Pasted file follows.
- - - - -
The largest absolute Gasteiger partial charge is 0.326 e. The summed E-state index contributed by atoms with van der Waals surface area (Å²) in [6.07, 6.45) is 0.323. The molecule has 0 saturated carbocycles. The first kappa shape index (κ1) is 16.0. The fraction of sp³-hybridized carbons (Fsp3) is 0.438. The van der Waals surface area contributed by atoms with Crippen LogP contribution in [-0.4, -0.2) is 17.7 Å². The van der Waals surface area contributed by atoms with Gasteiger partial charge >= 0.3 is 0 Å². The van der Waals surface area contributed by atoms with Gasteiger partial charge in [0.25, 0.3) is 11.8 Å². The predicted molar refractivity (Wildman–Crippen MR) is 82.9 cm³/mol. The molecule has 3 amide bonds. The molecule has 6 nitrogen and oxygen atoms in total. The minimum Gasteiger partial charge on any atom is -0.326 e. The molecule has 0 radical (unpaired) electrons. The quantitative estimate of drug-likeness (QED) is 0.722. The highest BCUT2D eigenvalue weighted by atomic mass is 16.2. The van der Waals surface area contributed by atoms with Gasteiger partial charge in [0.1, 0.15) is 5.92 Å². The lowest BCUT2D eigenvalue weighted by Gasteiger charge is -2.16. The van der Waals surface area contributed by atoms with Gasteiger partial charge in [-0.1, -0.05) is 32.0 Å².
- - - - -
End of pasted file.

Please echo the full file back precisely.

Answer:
The largest absolute Gasteiger partial charge is 0.326 e. The summed E-state index contributed by atoms with van der Waals surface area (Å²) in [6.07, 6.45) is 0.323. The molecule has 0 saturated carbocycles. The first kappa shape index (κ1) is 16.0. The fraction of sp³-hybridized carbons (Fsp3) is 0.438. The van der Waals surface area contributed by atoms with Crippen LogP contribution in [-0.4, -0.2) is 17.7 Å². The van der Waals surface area contributed by atoms with Gasteiger partial charge >= 0.3 is 0 Å². The van der Waals surface area contributed by atoms with Gasteiger partial charge in [0.25, 0.3) is 11.8 Å². The predicted molar refractivity (Wildman–Crippen MR) is 82.9 cm³/mol. The molecule has 3 amide bonds. The molecule has 6 nitrogen and oxygen atoms in total. The minimum Gasteiger partial charge on any atom is -0.326 e. The molecule has 0 radical (unpaired) electrons. The quantitative estimate of drug-likeness (QED) is 0.722. The highest BCUT2D eigenvalue weighted by atomic mass is 16.2. The van der Waals surface area contributed by atoms with Gasteiger partial charge in [0.1, 0.15) is 5.92 Å². The lowest BCUT2D eigenvalue weighted by Gasteiger charge is -2.16. The van der Waals surface area contributed by atoms with Gasteiger partial charge in [-0.1, -0.05) is 32.0 Å².